Archive for July, 2012
Should I be feeling mean?
The lady who cleans our offices has been admiring one of my coffee mugs for some time. I recently gave it to her ; she is absolutely delighted and waves it at me whenever she uses it.
There are very few people on the face of the planet with whom I do not get along but that particular mug was given to me by one of the two exceptions because she accidentally stole its predecessor. I refuse to allow my hardware to have vibes other than pure and natural ones and had made peace with this mug’s origins. However it failed to move me on the scale shown by its new owner and I’m pleased that it is now loved and watered regularly.
The feelings closest to guilt at her obvious happiness have been easily quashed and I haven’t mentioned its history. After all, everyone knows mugs have no sources.
Once upon a time, for two long weeks, it seemed everyone was paying rapt attention to a publicly unwrapped male member. I first heard of The Spear on a Tuesday, two days after a national newspaper carried a review of the exhibition in which the painting appeared. Running an article that attracts such prolonged and widespread attention should be the dream of any editor, yet this particular saga brought happiness to no-one of whom I’m aware.
Bearing in mind that, like most, my opinion is based on a painting seen out of context of the entire exhibition, my first impression was of a small boy hoping to shock his audience by using a ‘naughty’ word. I fully expected the whole matter to fall flat as there are images of the real world that are far more shocking than a fictitious penis. How wrong was I. The ensuing furore was a large-scale version of the earlier aftermath of two schoolboys who Photoshopped the face of a schoolmaster onto an image he found objectionable. I suspect none of the perpetrators expected what followed in either case. Possibly the fact that I only saw the painting on the Internet accounted for the perceived detachment of the genitalia, making the Photoshop analogy even sharper.
While cultural backgrounds will inevitably shape each of us, I discerned no obvious trend in opinions expressed in my hearing. Quite separately and unknown to the others, the first opinions I heard from coloured, black and white individuals fell into the ‘what did he expect with so many wives and children?’ category. Other opinions varied from ‘barbaric’ to pro freedom of expression, also across any so-called racial divide.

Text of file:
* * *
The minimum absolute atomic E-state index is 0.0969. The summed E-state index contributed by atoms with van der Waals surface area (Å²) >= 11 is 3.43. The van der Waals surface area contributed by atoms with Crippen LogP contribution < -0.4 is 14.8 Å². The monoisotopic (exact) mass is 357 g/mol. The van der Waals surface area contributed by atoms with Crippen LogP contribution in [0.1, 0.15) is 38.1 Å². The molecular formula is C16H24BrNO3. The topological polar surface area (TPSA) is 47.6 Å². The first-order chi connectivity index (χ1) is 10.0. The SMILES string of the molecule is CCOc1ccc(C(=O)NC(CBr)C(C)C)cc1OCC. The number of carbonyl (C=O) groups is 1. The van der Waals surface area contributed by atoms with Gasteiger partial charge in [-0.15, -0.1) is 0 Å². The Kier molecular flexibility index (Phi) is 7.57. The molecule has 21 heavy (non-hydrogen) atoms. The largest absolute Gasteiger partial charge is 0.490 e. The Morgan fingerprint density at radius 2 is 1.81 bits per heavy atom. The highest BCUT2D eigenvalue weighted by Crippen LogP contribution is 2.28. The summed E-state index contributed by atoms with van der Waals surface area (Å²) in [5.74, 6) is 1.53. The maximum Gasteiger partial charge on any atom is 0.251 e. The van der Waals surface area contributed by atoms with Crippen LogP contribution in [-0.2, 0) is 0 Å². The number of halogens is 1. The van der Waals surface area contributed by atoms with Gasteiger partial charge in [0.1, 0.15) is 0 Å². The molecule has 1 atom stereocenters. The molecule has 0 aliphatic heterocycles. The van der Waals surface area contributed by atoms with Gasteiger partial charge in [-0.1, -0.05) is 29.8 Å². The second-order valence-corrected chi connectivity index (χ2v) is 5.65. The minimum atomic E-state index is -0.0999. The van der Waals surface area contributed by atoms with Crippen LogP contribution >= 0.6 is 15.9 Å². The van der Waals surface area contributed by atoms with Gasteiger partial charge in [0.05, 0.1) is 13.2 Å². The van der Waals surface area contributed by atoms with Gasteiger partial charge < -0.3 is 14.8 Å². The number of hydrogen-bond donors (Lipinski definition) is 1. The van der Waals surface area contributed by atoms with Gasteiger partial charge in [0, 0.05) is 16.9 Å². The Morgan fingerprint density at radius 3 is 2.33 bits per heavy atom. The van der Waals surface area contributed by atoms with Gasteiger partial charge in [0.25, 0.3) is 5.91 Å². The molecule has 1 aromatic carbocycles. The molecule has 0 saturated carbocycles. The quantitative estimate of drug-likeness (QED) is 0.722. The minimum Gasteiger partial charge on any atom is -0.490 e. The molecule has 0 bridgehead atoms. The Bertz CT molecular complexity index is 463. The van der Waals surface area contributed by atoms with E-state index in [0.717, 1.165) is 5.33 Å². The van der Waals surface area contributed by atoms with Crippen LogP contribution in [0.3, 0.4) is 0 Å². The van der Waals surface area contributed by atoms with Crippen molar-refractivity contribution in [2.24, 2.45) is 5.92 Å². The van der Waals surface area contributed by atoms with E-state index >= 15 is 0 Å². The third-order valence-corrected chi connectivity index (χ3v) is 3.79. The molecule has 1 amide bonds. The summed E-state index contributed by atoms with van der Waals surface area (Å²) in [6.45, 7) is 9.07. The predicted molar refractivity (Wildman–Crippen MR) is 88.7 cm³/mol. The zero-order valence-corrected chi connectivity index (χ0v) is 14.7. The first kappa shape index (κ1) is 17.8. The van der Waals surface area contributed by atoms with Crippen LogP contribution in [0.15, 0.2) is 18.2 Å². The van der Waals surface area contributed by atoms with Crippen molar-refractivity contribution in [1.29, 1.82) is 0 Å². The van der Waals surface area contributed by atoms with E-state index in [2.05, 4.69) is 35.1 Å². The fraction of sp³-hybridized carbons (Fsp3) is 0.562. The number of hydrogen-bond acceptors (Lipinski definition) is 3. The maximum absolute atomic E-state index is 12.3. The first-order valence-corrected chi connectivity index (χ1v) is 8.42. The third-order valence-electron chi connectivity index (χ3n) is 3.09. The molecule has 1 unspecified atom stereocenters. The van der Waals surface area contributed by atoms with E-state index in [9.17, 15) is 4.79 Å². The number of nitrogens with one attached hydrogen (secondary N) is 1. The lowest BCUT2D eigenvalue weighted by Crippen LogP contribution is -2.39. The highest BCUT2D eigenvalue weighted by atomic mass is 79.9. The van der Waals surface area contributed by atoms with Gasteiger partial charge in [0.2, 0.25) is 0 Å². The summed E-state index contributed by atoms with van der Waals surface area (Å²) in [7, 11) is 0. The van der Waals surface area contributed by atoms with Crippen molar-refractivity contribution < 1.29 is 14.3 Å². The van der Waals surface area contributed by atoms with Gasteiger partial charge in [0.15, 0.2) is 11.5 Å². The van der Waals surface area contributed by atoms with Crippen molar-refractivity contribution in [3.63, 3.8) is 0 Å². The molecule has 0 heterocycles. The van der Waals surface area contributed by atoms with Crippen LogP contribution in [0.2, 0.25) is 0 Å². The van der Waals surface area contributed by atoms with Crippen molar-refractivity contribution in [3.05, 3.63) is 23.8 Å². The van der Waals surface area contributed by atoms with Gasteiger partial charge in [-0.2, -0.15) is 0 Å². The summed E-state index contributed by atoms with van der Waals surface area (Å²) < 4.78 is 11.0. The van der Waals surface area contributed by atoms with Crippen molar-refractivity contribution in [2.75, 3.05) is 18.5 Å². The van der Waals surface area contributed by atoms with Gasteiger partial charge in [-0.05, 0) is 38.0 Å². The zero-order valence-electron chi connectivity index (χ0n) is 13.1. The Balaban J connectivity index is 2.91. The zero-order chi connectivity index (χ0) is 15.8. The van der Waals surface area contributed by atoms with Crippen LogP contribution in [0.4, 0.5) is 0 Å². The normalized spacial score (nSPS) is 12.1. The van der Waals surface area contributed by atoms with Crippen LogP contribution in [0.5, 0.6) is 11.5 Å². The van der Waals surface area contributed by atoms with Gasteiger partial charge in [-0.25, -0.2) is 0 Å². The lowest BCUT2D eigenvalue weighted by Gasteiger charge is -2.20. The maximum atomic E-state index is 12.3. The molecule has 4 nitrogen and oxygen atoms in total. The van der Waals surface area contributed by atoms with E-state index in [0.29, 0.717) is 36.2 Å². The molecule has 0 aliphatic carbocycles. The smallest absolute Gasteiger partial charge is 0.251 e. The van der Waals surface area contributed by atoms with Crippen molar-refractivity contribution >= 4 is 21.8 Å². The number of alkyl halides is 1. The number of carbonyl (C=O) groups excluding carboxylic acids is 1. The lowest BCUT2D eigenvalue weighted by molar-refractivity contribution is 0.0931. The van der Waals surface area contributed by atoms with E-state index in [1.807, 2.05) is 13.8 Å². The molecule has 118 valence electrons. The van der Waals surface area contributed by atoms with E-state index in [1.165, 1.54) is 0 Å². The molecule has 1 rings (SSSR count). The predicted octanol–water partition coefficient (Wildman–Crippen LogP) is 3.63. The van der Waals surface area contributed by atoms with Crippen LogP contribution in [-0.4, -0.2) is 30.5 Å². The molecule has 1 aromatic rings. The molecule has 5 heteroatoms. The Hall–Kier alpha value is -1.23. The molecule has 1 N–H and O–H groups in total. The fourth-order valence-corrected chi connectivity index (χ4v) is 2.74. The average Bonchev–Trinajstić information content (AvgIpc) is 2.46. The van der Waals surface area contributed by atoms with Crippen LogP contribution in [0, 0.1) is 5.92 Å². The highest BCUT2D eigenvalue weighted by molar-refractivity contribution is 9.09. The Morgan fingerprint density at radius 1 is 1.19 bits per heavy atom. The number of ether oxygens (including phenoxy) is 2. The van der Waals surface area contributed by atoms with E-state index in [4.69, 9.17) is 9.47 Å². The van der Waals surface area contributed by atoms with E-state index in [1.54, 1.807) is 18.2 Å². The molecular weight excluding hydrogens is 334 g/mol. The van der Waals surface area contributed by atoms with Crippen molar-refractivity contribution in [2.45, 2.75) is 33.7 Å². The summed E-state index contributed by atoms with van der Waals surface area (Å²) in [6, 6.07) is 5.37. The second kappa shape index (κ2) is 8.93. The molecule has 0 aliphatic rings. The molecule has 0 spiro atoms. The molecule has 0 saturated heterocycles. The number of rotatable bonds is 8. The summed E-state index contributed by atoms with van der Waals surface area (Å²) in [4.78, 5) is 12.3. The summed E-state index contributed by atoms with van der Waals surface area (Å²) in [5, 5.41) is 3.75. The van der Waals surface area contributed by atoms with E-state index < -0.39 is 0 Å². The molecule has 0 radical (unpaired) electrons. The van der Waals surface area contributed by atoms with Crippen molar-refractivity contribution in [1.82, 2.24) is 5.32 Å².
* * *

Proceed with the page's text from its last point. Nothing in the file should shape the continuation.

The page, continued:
Personally it will take a whole lot more than one man’s depiction of another man’s equipment to draw my attention. There are plenty of those bobbing around, particularly in the art world. What made it distasteful to me was the recognisable face of a dissenting subject.
All of that I found underwhelming but some of the secondary matters that came up for debate were a lot more interesting. Working in an academic library in the late Seventies introduced me to the concept of Banned Book Cupboards. After the librarians classified the books, they (the tomes or otherwise) trundled past us to be processed before heading to the shelves. Three locked cupboards housed the banned books. As far as I recall, the books fell into three categories. Some would have been political, others sexually or violently graphic. Despite being an impressionable seventeen year old, I cannot remember a single picture from those collections. Two images burned into my core : both involved men, both were violent, one indescribably so. One was a photograph in an open exhibition, the other a painting on a dustcover. Neither was banned nor restricted in any way. One still influences my thinking to this day. The contents of the banned book cupboard from which the community needed protection made minimal impact.
The memories of banned reading material were brought back clearly when reading J Spector Brooks’ column Films and Provocations Board : an institution’s folly on the Daily Maverick website.
Which brings me to the FPB’s recent rating decision. It seems this was based largely on energy levels. Did I misunderstand? Anyone over sixteen is permitted to look at paintings of ‘flaccid’ male genitals (now that word *could* keep me awake at night : it just doesn’t look right from any angle, especially over sixteen). Anyone under sixteen may not look at all with no exceptions, willy nilly so to speak. At the time of writing I haven’t heard at what age one’s gaze may alight on a perky penile painting without going blind or having the FPB hot on one’s heels to see for themselves. This could also have a devastating effect on entry level sex education books. If ‘those’ drawings are censored, we could have a generation of very young people who think black boxes cause pregnancies.
And we still haven’t heard the end of The Spear. One of the two men who defaced it (in broad daylight, in front of visitors including a TV crew, in polite sequence) has lost his job after being shown in action on TV news while he was on sick leave, and the court case resulting from the smear campaign has been adjourned until September.
Yawn. Slap chips or crisps while we wait, anyone?